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Student Perceptions of Independent Living Skills Development as a Result of the Residence Hall Experience

This mixed-methods case study examined how students perceive their development of independent living skills as a result of the residence hall experience. Using Astin’s (1993) Inputs-Environment-Outputs (I-E-O) framework to establish research methodology and analyze data, this study highlighted the significance of students living with and among their peers in shared living space. Sharing living spaces with peers is a key contributor to developing interpersonal and intrapersonal skills. Students expressed the importance of the residence hall experience during their first year and highlighted the relationship with their Resident Assistant as the most significant residence hall intervention strategy. Upperclassmen students discussed needing and wanting different and even fewer points of contact with residence hall staff, resources, and programs. Lastly, residence hall leadership positions (Resident Assistant and Hall Government involvement) were noted as significant contributors to developing independent living skills associated with interacting with others. Findings will inform adjustments to the Resident Assistant role in upperclassmen living areas and help address specific learning strategies that students shared some helpful perspective and insight regarding their effectiveness (e.g., roommate agreement). This study established a productive research framework that will support future research regarding the residence hall experience.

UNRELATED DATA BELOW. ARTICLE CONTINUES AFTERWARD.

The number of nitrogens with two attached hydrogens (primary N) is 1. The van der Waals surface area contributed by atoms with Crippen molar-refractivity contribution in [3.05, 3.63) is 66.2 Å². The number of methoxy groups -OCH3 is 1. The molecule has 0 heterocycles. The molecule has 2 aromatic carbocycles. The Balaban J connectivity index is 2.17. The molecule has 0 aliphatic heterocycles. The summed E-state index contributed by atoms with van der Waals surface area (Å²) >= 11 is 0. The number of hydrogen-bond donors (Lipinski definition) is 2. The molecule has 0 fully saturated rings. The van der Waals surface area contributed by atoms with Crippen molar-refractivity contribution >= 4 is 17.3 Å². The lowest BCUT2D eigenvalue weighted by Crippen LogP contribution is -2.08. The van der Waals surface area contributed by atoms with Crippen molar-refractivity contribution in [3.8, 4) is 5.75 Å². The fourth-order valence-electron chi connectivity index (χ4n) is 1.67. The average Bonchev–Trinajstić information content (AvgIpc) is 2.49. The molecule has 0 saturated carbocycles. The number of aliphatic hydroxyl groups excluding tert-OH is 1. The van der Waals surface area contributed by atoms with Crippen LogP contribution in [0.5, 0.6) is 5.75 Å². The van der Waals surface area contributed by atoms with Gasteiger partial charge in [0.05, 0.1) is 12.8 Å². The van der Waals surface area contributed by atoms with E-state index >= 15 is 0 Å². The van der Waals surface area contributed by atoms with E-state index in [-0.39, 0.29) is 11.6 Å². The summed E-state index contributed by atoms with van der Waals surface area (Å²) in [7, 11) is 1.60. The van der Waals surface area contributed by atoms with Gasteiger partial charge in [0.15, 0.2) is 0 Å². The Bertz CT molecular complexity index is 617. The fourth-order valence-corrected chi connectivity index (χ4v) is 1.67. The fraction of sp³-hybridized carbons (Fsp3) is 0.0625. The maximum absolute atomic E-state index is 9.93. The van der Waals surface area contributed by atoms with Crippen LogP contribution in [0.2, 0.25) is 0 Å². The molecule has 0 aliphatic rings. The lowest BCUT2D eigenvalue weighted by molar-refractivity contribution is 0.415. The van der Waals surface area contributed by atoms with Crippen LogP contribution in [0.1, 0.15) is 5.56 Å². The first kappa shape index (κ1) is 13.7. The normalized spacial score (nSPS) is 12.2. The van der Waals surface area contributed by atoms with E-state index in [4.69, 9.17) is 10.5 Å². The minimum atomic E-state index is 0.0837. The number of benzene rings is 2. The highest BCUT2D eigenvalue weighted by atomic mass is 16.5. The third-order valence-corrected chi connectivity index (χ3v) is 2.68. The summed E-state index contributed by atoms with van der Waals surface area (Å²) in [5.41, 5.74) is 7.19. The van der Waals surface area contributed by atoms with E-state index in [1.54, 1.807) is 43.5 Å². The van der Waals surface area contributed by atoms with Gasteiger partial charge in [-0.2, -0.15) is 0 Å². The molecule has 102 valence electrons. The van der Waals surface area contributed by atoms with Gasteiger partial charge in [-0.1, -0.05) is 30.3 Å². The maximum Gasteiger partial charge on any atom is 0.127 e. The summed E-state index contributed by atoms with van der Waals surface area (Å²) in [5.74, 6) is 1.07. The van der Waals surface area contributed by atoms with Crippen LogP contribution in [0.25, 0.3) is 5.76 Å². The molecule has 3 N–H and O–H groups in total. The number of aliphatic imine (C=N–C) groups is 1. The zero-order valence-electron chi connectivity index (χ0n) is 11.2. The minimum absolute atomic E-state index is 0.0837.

Zoom: http://bit.ly/burchdefense


Committee Members:  Dr. Brad Curs (Chair), Dr. Jennifer Fellabaum-Toston, Dr. Cassandra Harper Morris, Dr. Tyler Page

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